Twenty years ago, Japan and a number of international partners founded the Tokyo International Conference on African Development (TICAD) to help boost human development across the continent.
Since that time, TICAD has played a critical role in raising global awareness of African development issues and providing strategic leadership on development assistance to Africa. Its 1998 Tokyo Agenda for Action proposed concrete human development targets.
In order to respond to Africa’s needs more effectively, TICAD transformed itself from a forum for dialogue into a platform for action, launching a wide spectrum of programs to accelerate economic growth, human security and progress toward the Millennium Development Goals across Africa.
The United Nations Development Program (UNDP) and TICAD are committed to principles of national leadership and ownership and international partnership.
TICAD partners mobilize valuable knowledge and technical know-how for development. The Japan-financed Africa Adaptation Program, a continent-wide scheme implemented by UNDP, is helping countries to integrate climate adaptation into their national development efforts. For example, farmers in Nigeria have been learning how to use automated weather stations, gathering year-round climate data, and making decisions on how and when to fertilize and irrigate their crops.
Japan’s commitment to Africa has been key to the continued success of TICAD. Japan nearly doubled its official development assistance (ODA) to Africa from an average of $900 million per year in 2003-2007 to $1.8 billion per year in 2008-2012. In 2010, the country’s foreign direct investment in Africa reached $6 billion.
Not only did Japan’s aid, trade flows and commitment to Africa continue after the 2011 earthquake and tsunami that devastated part of Japan, but it also shared its experience and expertise on disaster risk reduction. For example, in 2013, Japan approved an additional contribution to reduce disaster risk in Ethiopia’s most drought-prone areas, working with UNDP.
Challenges for development
Africa has changed tremendously since the first TICAD in 1993. Economic growth and human development have picked up in sub-Saharan Africa. More recently, transitions in North Africa have been accompanied by public demands for social justice, political accountability, and economic opportunity.
Much, however, remains to be done in development in Africa. A challenge is to ensure that growth translates into equal opportunity for all, including in access to jobs, education and social protection, and through political participation.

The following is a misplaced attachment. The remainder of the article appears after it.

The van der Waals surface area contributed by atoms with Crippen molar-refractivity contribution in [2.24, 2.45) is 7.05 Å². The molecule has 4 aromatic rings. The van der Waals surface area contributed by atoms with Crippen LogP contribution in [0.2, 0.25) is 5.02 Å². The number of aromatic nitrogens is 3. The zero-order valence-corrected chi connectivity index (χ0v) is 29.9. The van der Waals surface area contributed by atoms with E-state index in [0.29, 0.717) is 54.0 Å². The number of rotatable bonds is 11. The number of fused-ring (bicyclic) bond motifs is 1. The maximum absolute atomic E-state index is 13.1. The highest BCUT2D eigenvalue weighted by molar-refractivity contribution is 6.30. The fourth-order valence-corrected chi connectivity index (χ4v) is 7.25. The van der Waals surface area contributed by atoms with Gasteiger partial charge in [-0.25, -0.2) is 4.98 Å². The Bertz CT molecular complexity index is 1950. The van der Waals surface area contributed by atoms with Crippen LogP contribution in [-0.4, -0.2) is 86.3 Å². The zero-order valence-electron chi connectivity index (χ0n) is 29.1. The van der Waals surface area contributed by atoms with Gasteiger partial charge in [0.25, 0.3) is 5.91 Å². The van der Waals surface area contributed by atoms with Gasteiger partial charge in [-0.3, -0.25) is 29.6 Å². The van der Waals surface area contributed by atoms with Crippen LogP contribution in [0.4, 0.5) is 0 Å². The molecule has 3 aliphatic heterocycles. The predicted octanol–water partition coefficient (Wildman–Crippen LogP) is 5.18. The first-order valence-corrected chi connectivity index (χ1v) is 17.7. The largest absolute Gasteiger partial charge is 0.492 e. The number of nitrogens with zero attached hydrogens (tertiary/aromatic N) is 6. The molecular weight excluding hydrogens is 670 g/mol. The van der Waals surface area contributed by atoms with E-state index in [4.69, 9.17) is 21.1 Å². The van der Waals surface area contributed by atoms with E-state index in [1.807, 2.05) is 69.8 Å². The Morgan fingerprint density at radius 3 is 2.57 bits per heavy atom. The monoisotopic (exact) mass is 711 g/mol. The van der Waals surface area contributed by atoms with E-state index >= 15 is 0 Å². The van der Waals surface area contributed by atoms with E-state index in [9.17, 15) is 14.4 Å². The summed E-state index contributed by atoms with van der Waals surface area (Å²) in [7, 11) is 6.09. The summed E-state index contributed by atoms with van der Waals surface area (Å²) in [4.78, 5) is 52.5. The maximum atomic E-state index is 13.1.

Sustainable development pathways are needed to eradicate extreme poverty and reduce social and economic inequality and exclusion.
TICAD co-organizers recognize both the progress made by Africa and the complex challenges that remain. Through this conference’s theme, “Hand in Hand with a More Dynamic Africa,” TICAD V will provide impetus to boost sustainable human development on the continent through promoting peace and justice, inclusive and resilient societies, and robust and sustainable economies.
Why Japan’s support is important
Japanese stakeholders are in a strong position to support African development through their networks of knowledge, development experience and innovation.
In West Africa, Japan’s private sector and civil society are working with local businesses and in collaboration with UNDP’s African Facility for Inclusive Markets to develop value chains benefiting the poor, with a focus on sustainable agricultural development. In Cameroon, Sony worked with UNDP to raise awareness of HIV/AIDS during the 2010 FIFA World Cup. In Mozambique, the Japan International Cooperation Agency (JICA) is working with Brazil and local partners to develop agriculture. Triangular cooperation with emerging economies such as China, India and Brazil, all of which have been successful in reducing extreme poverty, presents opportunities in the future.
A strong and vibrant Africa contributes to a better world. TICAD remains relevant and Japan’s support to Africa is as important as before.
In Yokohama, hand in hand with Japan, TICAD co-organizers, and all attendees, I look forward to seeing Africa’s development promoted.
Helen Clark is the administrator of the United Nations Development Program and the former prime minister of New Zealand. UNDP is a co-organizer of TICAD along with the government of Japan, the World Bank, the African Union (AU) and the U.N. Office of the Special Advisor on Africa (OSAA).